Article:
In 1991, when the CDC released infection control guidelines regarding BBPs, it was recommended that providers with HIV or HBV routinely notify patients prior to performing EPPs.1,2 Currently, the CDC and Society for Healthcare Epidemiology of America suggest that providers with HIV or HBV disclose their status to patients only when there has been a BBP transmission or evidence of high viral load.2,4
The recommendations regarding disclosure have evolved as more studies have shown the low risk of disease transmission from provider to patient when standard precautions are followed. While optional disclosure should be considered, mandatory disclosure to patients could have serious repercussions for the provider, including loss of practice or educational opportunities.2,4
There are limitations to identifying and reporting transmission of an infectious disease from providers to patients. One is the lack of disclosure of a provider’s HIV or HBV disease status to an expert review panel and/or patients. Without disclosure, following the chain of transmission to the source of infection can be difficult. The incubation period for HBV can last from an average of 90 days up to six months, delaying viral testing and making it more difficult to identify the source of infection.5,15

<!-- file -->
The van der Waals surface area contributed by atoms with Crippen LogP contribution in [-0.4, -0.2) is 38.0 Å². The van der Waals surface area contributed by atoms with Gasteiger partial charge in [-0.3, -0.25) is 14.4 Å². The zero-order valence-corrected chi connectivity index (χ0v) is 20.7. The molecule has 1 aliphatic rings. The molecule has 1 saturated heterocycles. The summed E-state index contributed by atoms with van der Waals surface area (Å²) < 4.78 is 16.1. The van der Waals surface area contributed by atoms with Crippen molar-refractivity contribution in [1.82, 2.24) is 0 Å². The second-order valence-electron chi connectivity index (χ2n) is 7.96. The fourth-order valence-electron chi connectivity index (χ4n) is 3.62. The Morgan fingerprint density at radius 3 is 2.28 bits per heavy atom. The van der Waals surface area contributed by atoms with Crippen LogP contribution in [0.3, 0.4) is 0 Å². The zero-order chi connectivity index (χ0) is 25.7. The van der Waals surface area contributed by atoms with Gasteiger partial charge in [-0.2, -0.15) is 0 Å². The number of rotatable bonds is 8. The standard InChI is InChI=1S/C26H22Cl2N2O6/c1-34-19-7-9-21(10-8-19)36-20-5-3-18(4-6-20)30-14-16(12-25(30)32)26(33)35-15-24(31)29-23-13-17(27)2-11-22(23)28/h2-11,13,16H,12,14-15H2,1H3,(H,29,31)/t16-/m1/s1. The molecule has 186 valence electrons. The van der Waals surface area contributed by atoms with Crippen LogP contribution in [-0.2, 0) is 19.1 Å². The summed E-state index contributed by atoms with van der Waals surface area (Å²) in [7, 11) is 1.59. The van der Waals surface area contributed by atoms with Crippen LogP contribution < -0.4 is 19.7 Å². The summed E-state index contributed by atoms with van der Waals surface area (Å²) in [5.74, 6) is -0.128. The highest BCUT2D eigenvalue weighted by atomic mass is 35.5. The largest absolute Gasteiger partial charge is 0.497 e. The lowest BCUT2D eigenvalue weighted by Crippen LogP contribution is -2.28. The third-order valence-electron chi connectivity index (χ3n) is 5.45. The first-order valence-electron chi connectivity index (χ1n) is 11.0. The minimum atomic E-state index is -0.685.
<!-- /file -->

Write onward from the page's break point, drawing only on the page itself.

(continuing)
In the early phase of HIV infection, within two to four weeks a person will begin to show flu-like symptoms.9 In the Florida case, the first patient presented with flu-like symptoms within four weeks of care, and HIV testing was not included in the differential diagnosis due to the patient’s lack of high-risk behaviors.15 Another patient seen by the same dentist did not show early symptoms of HIV until one year after the initial visit. During the latency phase of HIV, patients do not typically show symptoms, and progression varies among individuals.9,15 In the first patient’s case, the infection progressed more quickly. In May 1989, the individual was diagnosed with oral candidiasis and diagnosed in December 1989 with AIDS.15 The AIDS diagnosis occurred approximately 24 months after the dental visit.15 Had the patient known the dentist had HIV, the patient’s HIV diagnosis and subsequent treatment could have been established at an earlier stage of the disease process.